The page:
LC Community Music School presents The Young Person’s Concert – Luther College Chips
On Saturday, October 29, Luther College Community Music School (LCCMS) hosted the Young Person’s Concert in the Jensen-Noble Hall of Music Orchestra. The event began at 10:30 a.m. with music education students taking the initiative to interactively teach music to preschool and early elementary school students.
The LCCMS, which began in 2017, offers private 30-minute lessons for various instruments, hosts community events, and creates learning opportunities for homeschooled children and Decorah development centers. Students in private lessons also give a recital to showcase their learning at the end of each semester.
The school closed at the start of the pandemic and reopened this fall. Associate Professor of Education and Music Education Coordinator Jill Wilson is also the LCCMS Coordinator. Under his leadership, music education students volunteer to teach young children about musical instruments. For this event, student volunteers worked to bring a picture book to life.
Music Education major Riley Frank (’23) participated in the event teaching young students how to play the trumpet. He explained why he thought the event was important to both the Luther and Decorah community.
“I think one of the biggest things Luther students have lost during the pandemic has been interacting with
community and the opportunity to gain hands-on teaching experience,” Frank said. “This event not only helps provide that experience for Luther’s students who can use it to deepen their own
professional development, but it also gives children and community music school members
involved a chance to explore musical creation in a fun and positive way.
The event began with Madison Becthold (’24) reading John Lithgow’s “The Remarkable Farkle McBride” children’s book. Children listened intently as the titular character learned flute, drums, trombone, and trumpet. Along with each of the instruments the character learns, Becthold had one of the other music education students show the children how to play the instrument. With each note and melody, we saw the young students smile and imitate the gestures of the musicians.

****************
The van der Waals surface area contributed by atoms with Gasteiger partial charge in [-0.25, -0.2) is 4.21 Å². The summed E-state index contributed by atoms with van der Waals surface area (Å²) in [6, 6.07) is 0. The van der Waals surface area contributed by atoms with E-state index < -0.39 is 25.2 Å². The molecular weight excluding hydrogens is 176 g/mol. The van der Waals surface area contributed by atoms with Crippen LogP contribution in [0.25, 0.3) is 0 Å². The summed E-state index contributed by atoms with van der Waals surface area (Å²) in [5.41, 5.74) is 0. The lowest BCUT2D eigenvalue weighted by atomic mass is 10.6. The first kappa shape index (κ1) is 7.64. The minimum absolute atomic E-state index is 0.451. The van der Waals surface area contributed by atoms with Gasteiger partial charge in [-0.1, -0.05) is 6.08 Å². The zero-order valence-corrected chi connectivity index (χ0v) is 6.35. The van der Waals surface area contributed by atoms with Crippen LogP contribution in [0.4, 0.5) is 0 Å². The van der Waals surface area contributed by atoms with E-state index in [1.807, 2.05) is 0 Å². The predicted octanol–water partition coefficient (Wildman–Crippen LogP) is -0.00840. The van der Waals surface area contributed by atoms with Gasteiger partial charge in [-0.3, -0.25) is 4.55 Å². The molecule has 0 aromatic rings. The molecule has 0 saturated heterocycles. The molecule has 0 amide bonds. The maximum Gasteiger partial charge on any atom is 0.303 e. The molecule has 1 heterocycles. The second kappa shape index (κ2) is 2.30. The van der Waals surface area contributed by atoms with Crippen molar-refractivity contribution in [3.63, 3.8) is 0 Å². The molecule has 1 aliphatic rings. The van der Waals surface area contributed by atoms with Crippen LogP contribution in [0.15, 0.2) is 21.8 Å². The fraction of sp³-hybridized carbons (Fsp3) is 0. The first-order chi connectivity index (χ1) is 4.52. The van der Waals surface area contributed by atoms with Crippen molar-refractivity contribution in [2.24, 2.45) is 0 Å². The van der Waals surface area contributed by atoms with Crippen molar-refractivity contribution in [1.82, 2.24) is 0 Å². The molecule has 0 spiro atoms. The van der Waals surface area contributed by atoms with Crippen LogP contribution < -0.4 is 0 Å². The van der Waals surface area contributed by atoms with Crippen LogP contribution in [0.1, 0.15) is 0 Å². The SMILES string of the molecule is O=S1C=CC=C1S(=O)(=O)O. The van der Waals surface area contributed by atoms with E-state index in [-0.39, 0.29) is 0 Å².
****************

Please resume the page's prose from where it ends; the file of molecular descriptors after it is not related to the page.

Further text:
To pause mid-read, Wilson asked the audience to follow a musical beat by tapping their knees or fingertips, clapping, and rolling their fists toward the floor. “March” from Tchaikovsky’s “Nutcracker” began to play as parents and children followed Wilson’s movements.
At the end of the reading, the children were encouraged to approach the trumpet, ukulele, piano, drums, flute and violin stations to learn more about them and try to play them. Becthold expressed his gratitude for being able to participate in the event.
“Events like this are important because they help introduce children and families in the community to new instruments,” Becthold said. “As a future music educator, I’m so grateful to have the opportunity to show kids how much fun music can be.”
Associate Professor of English Marie Drews (’02) was present with her daughter.
She shared her experience at the event and how much she enjoyed seeing Luther’s students
interacting with the community.
“I really enjoy watching future education majors interact with the kids who attend,” Drews said. “There’s something quite magical about seeing students, immersed in their study of music and become experts in their chosen fields, chatting with curious kids and showing them how to try out different instruments. Children never cease to amaze us with their questions and abilities, and seeing students gain patience and the ability to explain their instruments shows their ability to thrive in educational environments after graduation.
The students of the community will give their recital on November 14 at 7 p.m. in the Noble Recital Hall. All are welcome.